A few human studies have discovered the same results. In one study with 22 participants, tyrosine significantly improved working memory during a mentally demanding task, compared to a placebo. Working memory plays an important role when you are trying to concentrate intensely or follow complicated instructions. 

In a similar study, another 22 participants were given either a tyrosine supplement or placebo before completing a test used to measure their cognitive flexibility (the ability to switch between tasks or thoughts). The quicker the participants could switch tasks, the greater their cognitive flexibility. Compared to the placebo, tyrosine was found to improve cognitive flexibility.

Two further reviews concluded that supplementing with tyrosine can reverse mental decline and improve cognition in short-term, stressful or mentally demanding situations. Although tyrosine may provide cognitive benefits, no evidence has suggested that it enhances physical performance in humans, and supplementing with tyrosine in the absence of a stressor will not really improve your mental performance. In other words, it won’t increase your brainpower. 

Additionally, supplementing with tyrosine has been shown to benefit your sleep. A single dose of it helped people who lost a night’s sleep stay alert for three hours longer than they would have. When taken as a supplement together with a product like our  SANA deep sleep formula, it can help you fall asleep faster and drastically decrease stress. Be aware that no significant influence has been noted on fatigue from l-tyrosine supplementation during times of acute stress.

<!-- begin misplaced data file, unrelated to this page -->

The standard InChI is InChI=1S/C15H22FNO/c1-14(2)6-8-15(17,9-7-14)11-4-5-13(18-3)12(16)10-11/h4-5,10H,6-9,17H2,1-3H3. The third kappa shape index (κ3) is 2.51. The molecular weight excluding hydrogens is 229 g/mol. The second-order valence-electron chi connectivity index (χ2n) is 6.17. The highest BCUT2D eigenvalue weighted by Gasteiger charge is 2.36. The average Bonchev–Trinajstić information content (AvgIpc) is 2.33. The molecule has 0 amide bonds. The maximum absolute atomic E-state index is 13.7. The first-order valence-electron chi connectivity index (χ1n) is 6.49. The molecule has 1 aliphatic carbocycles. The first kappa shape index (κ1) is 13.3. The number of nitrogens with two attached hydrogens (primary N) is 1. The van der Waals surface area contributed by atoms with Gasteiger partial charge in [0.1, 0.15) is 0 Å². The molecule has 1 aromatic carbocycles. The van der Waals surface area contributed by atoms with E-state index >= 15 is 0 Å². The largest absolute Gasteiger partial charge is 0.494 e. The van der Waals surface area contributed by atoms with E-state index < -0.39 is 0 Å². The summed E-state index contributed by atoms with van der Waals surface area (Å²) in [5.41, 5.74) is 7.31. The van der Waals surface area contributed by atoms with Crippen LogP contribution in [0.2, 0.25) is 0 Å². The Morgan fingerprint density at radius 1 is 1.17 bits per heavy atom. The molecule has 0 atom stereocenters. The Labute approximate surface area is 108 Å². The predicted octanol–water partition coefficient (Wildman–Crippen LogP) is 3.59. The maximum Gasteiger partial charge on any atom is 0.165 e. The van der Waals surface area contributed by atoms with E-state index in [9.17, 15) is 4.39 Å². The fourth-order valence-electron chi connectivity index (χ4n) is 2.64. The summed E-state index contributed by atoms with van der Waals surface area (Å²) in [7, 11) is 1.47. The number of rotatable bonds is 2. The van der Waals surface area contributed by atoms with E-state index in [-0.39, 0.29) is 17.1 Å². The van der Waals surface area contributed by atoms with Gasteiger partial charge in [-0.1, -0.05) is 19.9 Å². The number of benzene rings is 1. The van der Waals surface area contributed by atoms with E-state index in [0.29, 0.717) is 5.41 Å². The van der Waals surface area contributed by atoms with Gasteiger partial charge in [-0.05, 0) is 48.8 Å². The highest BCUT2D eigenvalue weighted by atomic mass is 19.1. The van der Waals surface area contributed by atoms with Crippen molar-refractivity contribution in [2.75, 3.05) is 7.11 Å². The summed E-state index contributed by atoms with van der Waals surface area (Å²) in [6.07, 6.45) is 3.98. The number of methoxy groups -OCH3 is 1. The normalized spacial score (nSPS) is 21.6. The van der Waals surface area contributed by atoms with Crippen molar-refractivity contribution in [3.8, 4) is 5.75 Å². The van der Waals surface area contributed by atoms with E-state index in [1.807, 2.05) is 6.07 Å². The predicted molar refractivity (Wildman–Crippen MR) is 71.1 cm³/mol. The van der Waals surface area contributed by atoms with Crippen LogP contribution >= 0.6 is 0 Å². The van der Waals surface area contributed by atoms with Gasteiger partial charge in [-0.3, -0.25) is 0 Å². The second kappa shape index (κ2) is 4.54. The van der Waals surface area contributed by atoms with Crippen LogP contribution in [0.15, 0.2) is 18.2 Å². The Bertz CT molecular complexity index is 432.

Tyrosine Might Help Those With Phenylketonuria 

Phenylketonuria (PKU) is a rare genetic condition caused by a defect in the gene that helps create the enzyme phenylalanine hydroxylase. Your body uses this enzyme to convert phenylalanine into tyrosine, which is used to create neurotransmitters. Without this enzyme, your body cannot break down any phenylalanine, so it all builds up in your body. The best way for you to treat PKU is to follow a special diet that limits foods containing phenylalanine. 

Tyrosine is a non-essential amino acid, which means you don't have to get it from food. However, because tyrosine is made from phenylalanine, people with PKU can become deficient in tyrosine, which can contribute to behavioral problems. Supplementing with tyrosine in the form of food or as a pill may be a good way for you to avoid this, but the evidence is mixed. 

In one review, researchers investigated the  effects of tyrosine supplementation alongside or in place of a phenylalanine-restricted diet on intelligence, growth, nutritional status, mortality rates and quality of life. The researchers analyzed two studies with a total of 47 people but they found no difference between supplementing with tyrosine or with a placebo. 

Another review of 56 people also found  no significant differences between supplementing with tyrosine and a placebo on any of the outcomes that were measured. The conclusion was that no recommendations can be made about whether tyrosine supplementation should be introduced into routine clinical practice. Further randomized controlled studies will be required to provide more evidence, as is also the case when it comes to tyrosine and depression.

Mixed Evidence Regarding Depression 

Tyrosine has also been found in some cases to help with depression. Depression is thought to occur when the neurotransmitters in your brain become unbalanced. Antidepressants are commonly prescribed to help realign and balance them. Because tyrosine can increase the production of neurotransmitters, it’s claimed to act as an antidepressant.